DCSIMG

Police probe hospital patient privacy breach

The e-mail messages with the name blanked for legal reasons. Picture: Ian Rutherford

The e-mail messages with the name blanked for legal reasons. Picture: Ian Rutherford

  • by GARETH ROSE
 

AN INVESTIGATION is under way into a breach of patient confidentiality at one of Scotland’s biggest hospitals after a cleaner looked up a young mother’s medical records on a computer and used them to pester her online.

The worker noticed the woman while she was being treated at the hospital’s accident and emergency department after injuring her hand in a fall.

She had no contact with him at the time, but the next day he sent her a message through the social networking site Facebook.

The woman, who has asked not to be named, received five messages in all from the cleaner, who admitted using hospital computers to look up her personal details and track her down online.

She said she was shocked and scared after receiving the messages and has called for an inquiry into how patients’ records are protected at the ERI.

The worker is now understood to have been suspended by Consort, the private company contracted to clean Edinburgh Royal Infirmary, and NHS Lothian has referred the matter to police who are now investigating.

“I was really upset when I read the e-mail,” she said.

“I didn’t know who he was, what he was capable of, or whether he also knew my address and telephone number.

“I didn’t know if he was just going to turn up at the house. It’s just wrong in so many ways.

“I’ve got two boys at home – one aged two, the other six months – so I was worried for them too. I’ve been told by the police I’m not allowed to go out by myself, or go out when it’s dark. It’s really serious.”

He first contacted her last Thursday, the day after she had gone to the hospital’s accident and emergency unit with two broken fingers on her right hand, following a fall.

She received a Facebook friendship request with the accompanying message: “Btw if ur wonderin who i am, i was checkin u out yest :) ha hows the hand?X”

When she asked who he was, he replied: “I work in a&e, random ano lol delete me if u want, just thought u were nice!”

In one e-mail, he admitted finding her name on one of the hospital’s computers.

The woman, who lives in Edinburgh, said: “I went to the hospital because I fell and broke two fingers on my right hand.

“I can remember seeing him cleaning, and my dad, who was with me, remembers him, but I don’t remember him even looking at me, let alone ‘checking me out’.

The family complained to NHS Lothian, which referred the case to Lothian and Borders Police, and also informed Consort, who employed the cleaner.

She then received a final message from him asking her not to take it any further. However, the family is now demanding a full review of security of patient details at the hospital, and have been backed by the Scotland Patients Association, which said it already had concerns about levels of data protection at hospitals.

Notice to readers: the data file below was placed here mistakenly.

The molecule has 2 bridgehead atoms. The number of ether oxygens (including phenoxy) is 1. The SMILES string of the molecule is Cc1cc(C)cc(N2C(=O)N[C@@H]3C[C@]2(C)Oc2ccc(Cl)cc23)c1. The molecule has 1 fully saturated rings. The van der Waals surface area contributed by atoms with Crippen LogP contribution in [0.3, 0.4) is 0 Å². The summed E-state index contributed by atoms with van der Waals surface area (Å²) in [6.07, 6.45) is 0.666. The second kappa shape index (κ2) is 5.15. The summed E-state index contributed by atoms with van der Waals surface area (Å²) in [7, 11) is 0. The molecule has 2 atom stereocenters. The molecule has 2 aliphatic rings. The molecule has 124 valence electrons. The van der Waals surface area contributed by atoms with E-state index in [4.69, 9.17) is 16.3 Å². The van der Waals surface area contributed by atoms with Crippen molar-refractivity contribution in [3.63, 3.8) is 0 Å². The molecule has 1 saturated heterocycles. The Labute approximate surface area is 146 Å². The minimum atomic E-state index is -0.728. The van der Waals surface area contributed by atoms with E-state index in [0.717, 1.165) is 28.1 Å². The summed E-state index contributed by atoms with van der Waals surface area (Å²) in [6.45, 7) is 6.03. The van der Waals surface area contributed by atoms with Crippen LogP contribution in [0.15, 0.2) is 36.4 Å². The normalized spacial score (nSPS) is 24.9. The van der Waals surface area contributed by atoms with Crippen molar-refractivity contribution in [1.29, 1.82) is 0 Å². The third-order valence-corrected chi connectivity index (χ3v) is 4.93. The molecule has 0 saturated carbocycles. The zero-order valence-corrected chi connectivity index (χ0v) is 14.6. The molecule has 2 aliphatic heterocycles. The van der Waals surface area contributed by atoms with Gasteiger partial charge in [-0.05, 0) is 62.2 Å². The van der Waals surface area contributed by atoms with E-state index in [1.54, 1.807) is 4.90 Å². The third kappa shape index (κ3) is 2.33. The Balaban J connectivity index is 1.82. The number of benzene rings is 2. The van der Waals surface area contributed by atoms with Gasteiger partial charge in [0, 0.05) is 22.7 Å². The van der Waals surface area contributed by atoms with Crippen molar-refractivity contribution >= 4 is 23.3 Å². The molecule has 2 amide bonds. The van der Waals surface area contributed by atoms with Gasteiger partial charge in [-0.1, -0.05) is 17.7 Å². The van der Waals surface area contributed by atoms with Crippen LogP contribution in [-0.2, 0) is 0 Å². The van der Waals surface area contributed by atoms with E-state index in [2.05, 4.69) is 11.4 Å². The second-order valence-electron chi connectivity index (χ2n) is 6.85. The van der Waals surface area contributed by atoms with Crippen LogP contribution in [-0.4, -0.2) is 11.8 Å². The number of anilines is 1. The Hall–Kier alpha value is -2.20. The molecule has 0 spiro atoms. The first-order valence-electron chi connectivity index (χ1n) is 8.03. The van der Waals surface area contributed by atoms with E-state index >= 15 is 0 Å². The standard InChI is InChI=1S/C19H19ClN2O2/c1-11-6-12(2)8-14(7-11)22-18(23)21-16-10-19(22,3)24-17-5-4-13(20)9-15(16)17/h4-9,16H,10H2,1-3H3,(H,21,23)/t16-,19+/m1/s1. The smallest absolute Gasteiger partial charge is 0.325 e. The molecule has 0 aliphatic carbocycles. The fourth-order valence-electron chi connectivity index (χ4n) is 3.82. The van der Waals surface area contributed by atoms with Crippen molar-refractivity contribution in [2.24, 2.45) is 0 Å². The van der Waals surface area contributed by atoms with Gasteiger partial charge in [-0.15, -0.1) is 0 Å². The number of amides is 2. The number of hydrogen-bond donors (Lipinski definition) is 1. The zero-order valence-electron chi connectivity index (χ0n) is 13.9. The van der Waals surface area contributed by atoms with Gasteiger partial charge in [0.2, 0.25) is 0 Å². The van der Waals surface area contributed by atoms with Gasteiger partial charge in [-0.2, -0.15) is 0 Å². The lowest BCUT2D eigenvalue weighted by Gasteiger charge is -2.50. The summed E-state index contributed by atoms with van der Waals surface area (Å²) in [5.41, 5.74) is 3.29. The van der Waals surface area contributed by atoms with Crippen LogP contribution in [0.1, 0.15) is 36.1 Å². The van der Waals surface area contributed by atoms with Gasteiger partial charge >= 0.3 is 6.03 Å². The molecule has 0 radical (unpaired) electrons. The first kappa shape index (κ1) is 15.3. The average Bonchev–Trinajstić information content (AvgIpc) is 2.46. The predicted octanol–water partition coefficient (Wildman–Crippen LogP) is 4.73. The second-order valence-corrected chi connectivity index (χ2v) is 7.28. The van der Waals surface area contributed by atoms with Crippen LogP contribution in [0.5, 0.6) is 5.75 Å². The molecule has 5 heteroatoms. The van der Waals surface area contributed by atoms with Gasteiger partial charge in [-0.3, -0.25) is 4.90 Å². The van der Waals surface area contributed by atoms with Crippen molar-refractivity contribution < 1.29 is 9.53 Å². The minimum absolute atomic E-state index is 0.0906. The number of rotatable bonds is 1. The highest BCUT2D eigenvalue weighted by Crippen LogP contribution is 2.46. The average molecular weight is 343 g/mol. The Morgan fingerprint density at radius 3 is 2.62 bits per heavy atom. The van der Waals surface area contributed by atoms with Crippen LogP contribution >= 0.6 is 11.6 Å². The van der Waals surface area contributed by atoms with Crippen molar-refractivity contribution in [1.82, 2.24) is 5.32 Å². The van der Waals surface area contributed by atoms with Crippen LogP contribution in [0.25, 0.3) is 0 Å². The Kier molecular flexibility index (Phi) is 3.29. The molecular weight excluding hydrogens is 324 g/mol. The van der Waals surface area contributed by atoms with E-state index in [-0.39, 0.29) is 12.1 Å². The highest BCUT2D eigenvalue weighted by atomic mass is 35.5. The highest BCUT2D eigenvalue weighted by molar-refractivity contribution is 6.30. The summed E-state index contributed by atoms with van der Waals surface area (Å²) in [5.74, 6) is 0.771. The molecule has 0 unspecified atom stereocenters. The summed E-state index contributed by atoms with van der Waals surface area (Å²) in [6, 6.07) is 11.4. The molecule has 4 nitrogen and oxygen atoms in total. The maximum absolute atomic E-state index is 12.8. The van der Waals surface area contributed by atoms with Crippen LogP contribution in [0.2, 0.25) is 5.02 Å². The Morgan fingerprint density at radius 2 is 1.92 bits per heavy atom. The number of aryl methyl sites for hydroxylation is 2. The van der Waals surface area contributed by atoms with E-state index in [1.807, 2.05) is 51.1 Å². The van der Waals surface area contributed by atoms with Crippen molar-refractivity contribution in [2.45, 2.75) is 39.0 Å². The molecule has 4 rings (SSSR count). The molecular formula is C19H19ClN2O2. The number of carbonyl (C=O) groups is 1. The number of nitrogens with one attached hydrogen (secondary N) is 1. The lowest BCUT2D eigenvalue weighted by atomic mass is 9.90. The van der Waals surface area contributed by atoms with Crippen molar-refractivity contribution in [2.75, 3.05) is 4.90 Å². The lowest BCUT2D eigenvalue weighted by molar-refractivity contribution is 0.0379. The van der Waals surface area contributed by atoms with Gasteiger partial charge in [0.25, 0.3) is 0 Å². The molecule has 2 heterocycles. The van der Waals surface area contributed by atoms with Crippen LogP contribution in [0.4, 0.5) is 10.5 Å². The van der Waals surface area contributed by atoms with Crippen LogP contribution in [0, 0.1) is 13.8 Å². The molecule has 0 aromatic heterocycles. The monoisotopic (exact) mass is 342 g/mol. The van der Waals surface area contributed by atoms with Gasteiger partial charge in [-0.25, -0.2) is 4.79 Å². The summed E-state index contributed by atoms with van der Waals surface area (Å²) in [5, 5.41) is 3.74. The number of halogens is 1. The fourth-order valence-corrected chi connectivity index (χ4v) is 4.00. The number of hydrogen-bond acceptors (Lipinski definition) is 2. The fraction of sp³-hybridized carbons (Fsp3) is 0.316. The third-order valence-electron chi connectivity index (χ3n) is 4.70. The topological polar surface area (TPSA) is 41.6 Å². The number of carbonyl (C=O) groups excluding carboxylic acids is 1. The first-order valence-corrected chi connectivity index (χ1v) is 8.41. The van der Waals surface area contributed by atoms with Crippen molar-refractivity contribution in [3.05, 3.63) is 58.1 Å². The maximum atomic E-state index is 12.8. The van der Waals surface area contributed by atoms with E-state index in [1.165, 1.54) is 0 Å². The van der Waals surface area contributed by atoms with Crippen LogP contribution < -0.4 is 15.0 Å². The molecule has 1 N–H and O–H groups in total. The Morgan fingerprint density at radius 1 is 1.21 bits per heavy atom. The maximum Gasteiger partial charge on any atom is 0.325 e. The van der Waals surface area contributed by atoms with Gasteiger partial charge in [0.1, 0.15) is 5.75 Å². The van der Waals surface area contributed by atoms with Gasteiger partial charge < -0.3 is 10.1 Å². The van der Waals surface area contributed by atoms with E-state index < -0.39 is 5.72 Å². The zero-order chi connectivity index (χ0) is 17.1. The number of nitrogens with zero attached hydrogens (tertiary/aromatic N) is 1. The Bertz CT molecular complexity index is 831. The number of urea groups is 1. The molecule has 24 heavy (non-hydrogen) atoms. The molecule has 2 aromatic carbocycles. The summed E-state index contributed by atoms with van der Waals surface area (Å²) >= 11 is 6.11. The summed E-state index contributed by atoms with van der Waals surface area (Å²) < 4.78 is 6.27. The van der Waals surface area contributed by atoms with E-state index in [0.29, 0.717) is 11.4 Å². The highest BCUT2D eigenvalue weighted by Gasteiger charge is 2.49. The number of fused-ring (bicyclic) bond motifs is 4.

The woman said: “The hospital should have better data protection measures in place to stop this happening in the first place.

“How was he able to get access to the computer? My family and I will be taking this further.

“There should be more security in place. There should be an inquiry into how they protect patient information.”

The Scotland Patients Association said it already had concerns about confidentiality and wanted to see security levels improved.

Chairwoman Margaret Watt said: “Workers should not have access to patient files. There definitely needs to be more safeguards in place and security over records. We are concerned about confidentiality.”

She added: “We do know that these kinds of things are going on, although we don’t know to what extent.”

She added: “This has hugely overstepped the mark. It means there is no safety if people like this can go and read files.

“Would he have been able to get her home address as well?

“I would hope not, but if it’s her patient file her home address may have been on it.

“I am pleased he has been suspended, that is the right course of action to take. This is a very serious matter.”

NHS Lothian was unable to say how the cleaner accessed the work computer and said that would be part of the ongoing investigation.

Jackie Sansbury, chief operating officer, said: “NHS Lothian takes patient confidentiality extremely seriously.

“An incident involving an employee from an independent contractor was reported and immediate action was taken.

“It has been reported to Lothian and Borders Police, and therefore it would be inappropriate to comment further.”

A spokeswoman for Consort added: “Consort Health Care takes allegation of confidentiality very seriously.

“When an incident involving an employee was reported, immediate action was taken.

“Also, the matter was reported to police; therefore it would be inappropriate to comment further.”

Last month, it emerged that dozens of health staff in the Lothians had been disciplined for breaching confidentiality rules over patient records. One was sacked and received a criminal caution, a second was suspended and others were given final warnings.

The figures were released in a report compiled by civil liberties campaign group Big Brother Watch as a result of freedom of information requests to health boards around the country.

Police confirmed the new allegations, involving the hospital cleaner, were currently under investigation.

A Lothian and Borders spokeswoman said: “We can confirm that a complaint has been received, and we are looking into it.”

A spokesman for the UK Information Commissioner, which oversees data protection in Scotland, said: “It is important hospitals do as much as they can to keep patients’ records secure.

“As this is a police investigation, we cannot comment further.”

 
 
 

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